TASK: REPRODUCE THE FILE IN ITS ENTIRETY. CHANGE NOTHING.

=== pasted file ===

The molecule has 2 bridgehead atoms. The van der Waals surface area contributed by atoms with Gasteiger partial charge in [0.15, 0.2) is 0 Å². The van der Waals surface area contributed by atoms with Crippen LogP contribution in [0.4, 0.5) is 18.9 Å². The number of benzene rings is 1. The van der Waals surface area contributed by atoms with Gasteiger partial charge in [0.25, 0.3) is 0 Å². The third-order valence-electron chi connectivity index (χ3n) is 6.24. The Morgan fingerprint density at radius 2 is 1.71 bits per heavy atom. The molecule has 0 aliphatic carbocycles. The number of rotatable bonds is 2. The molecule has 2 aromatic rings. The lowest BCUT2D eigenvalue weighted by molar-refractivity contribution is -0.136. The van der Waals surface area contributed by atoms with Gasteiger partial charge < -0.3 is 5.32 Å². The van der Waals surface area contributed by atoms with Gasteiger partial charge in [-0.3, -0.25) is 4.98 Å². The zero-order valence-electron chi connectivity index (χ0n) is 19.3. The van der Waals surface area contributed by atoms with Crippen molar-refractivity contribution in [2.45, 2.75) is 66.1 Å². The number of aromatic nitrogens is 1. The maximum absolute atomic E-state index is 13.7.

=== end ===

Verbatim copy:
The molecule has 2 bridgehead atoms. The van der Waals surface area contributed by atoms with Gasteiger partial charge in [0.15, 0.2) is 0 Å². The van der Waals surface area contributed by atoms with Crippen LogP contribution in [0.4, 0.5) is 18.9 Å². The number of benzene rings is 1. The van der Waals surface area contributed by atoms with Gasteiger partial charge in [0.25, 0.3) is 0 Å². The third-order valence-electron chi connectivity index (χ3n) is 6.24. The Morgan fingerprint density at radius 2 is 1.71 bits per heavy atom. The molecule has 0 aliphatic carbocycles. The number of rotatable bonds is 2. The molecule has 2 aromatic rings. The lowest BCUT2D eigenvalue weighted by molar-refractivity contribution is -0.136. The van der Waals surface area contributed by atoms with Gasteiger partial charge < -0.3 is 5.32 Å². The van der Waals surface area contributed by atoms with Gasteiger partial charge in [-0.3, -0.25) is 4.98 Å². The zero-order valence-electron chi connectivity index (χ0n) is 19.3. The van der Waals surface area contributed by atoms with Crippen molar-refractivity contribution in [2.45, 2.75) is 66.1 Å². The number of aromatic nitrogens is 1. The maximum absolute atomic E-state index is 13.7.